Monday, February 26, 2018

ALMA Observes Gaseous Torus Around Black Hole

Image: Artist's Impression of torus via ALMA / ESO / NAOJ / NRAO
Image: Artist's Impression of torus via ALMA / ESO / NAOJ / NRAO


 Astronomers using the Atacama Large Millimetre/submillimetre Array (ALMA) have spotted a rotating, dusty, gaseous torus around the central supermassive black hole of the spiral galaxy Messier 77.
 To figure out how the size of a host galaxy, often tens of billions of times bigger, is correlated to the size of its central black holes, Dr. Masatoshi Imanishi from the National Astronomical Observatory of Japan and co-authors decided to observe the centre of Messier 77.
 The galaxy's central region is an active galactic nucleus (AGN). This means that matter is constantly falling toward the black hole and emitting intense light. AGNs are important to researchers as they strongly affect the environment around themselves.

Image: Messier 77 via ALMA / ESO / NAOJ / NRAO / Imanishi et al / NASA / ESA / Hubble / A. van der Hoeven
Image: Messier 77 via ALMA / ESO / NAOJ / NRAO / Imanishi et al / NASA / ESA / Hubble / A. van der Hoeven

 “To interpret various observational features of AGNs, astronomers have assumed rotating donut-like structures of dusty gas around active supermassive black holes. This is called the ‘unified model’ of AGN,” said Dr. Imanishi. “However, the dusty gaseous donut is very tiny in appearance. With the high resolution of ALMA, now we can directly see the structure.”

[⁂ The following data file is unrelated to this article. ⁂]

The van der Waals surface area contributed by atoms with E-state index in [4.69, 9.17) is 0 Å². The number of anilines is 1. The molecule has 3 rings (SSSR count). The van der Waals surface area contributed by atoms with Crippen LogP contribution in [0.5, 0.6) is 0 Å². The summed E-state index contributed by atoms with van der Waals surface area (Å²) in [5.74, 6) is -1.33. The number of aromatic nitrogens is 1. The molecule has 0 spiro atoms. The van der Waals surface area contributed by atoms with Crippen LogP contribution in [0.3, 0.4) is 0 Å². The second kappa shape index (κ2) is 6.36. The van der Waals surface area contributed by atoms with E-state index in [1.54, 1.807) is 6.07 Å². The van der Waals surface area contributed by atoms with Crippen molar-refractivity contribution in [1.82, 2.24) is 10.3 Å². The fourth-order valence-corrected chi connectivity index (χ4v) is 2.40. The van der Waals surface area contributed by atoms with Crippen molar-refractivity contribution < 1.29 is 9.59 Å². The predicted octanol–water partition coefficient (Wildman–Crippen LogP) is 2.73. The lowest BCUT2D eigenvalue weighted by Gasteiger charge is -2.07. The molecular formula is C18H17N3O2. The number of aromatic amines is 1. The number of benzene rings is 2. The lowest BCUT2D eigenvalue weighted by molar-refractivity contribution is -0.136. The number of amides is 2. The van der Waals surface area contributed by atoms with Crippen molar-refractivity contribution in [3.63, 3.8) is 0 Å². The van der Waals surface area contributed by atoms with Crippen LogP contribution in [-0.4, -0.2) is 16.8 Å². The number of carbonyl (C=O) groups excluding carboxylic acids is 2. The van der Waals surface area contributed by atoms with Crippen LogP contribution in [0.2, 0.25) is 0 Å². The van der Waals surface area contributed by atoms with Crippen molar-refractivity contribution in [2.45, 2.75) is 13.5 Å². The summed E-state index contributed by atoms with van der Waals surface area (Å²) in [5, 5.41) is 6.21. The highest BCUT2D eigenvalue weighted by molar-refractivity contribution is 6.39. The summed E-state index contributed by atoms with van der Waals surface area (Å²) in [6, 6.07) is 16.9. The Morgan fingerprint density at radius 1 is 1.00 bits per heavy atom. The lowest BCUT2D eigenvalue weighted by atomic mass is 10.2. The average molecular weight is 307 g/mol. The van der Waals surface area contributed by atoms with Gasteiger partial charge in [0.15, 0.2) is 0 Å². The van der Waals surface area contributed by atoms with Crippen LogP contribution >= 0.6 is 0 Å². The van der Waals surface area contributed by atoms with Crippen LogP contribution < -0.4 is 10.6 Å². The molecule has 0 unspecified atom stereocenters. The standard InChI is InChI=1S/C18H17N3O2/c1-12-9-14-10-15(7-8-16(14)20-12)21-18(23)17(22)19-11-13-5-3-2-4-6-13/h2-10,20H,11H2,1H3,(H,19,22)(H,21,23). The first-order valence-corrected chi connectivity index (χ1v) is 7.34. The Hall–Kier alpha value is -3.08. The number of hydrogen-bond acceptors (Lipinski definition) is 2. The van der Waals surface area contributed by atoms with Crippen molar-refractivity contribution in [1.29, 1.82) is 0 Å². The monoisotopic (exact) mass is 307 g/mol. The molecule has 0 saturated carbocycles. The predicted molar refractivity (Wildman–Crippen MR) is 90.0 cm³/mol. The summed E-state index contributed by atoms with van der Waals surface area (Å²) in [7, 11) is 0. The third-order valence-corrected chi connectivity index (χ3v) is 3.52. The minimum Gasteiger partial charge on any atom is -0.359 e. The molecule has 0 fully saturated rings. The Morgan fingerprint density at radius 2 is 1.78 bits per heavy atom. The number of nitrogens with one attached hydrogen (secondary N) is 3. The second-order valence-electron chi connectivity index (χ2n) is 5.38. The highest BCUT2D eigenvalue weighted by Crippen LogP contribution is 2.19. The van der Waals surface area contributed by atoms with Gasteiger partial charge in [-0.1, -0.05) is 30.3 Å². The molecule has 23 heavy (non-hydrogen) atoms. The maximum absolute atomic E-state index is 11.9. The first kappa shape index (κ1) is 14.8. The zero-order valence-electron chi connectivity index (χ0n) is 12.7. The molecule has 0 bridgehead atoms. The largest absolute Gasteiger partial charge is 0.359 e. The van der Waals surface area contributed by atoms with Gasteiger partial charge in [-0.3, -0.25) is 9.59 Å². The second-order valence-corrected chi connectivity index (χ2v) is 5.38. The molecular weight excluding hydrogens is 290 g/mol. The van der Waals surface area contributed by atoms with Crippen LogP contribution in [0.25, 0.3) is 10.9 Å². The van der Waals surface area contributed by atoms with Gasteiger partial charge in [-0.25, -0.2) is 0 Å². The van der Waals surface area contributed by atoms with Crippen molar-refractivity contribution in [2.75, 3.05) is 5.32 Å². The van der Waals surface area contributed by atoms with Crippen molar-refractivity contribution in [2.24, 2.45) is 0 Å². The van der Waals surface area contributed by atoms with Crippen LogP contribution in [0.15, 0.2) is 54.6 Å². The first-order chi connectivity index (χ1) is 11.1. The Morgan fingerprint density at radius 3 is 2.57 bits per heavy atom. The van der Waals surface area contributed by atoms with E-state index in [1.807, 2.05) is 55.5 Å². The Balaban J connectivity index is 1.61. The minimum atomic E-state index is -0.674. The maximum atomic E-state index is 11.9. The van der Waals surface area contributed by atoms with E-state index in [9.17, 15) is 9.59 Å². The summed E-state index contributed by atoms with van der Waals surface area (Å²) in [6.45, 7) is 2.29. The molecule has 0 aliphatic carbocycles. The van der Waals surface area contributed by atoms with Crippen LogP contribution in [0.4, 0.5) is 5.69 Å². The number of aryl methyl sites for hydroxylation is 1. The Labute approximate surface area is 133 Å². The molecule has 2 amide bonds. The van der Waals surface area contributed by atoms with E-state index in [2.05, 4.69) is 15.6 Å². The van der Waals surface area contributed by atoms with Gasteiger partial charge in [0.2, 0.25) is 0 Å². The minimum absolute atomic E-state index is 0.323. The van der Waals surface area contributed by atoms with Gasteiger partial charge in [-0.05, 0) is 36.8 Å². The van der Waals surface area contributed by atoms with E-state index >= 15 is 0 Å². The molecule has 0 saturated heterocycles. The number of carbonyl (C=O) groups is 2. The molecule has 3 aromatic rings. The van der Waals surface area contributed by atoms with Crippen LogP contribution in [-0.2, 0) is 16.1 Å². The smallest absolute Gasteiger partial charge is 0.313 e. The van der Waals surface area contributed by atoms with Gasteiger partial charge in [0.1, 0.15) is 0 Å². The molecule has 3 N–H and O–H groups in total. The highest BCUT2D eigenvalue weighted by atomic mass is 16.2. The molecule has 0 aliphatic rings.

“Previous observations have revealed the east-west elongation of the dusty gaseous torus. The dynamics revealed from our ALMA data agrees exactly with the expected rotational orientation of the torus.”

Read more about this fascinating story at: http://www.sci-news.com/astronomy/messier-77-rotating-torus-05729.html
Or read the full study at: http://iopscience.iop.org/article/10.3847/2041-8213/aaa8df/meta

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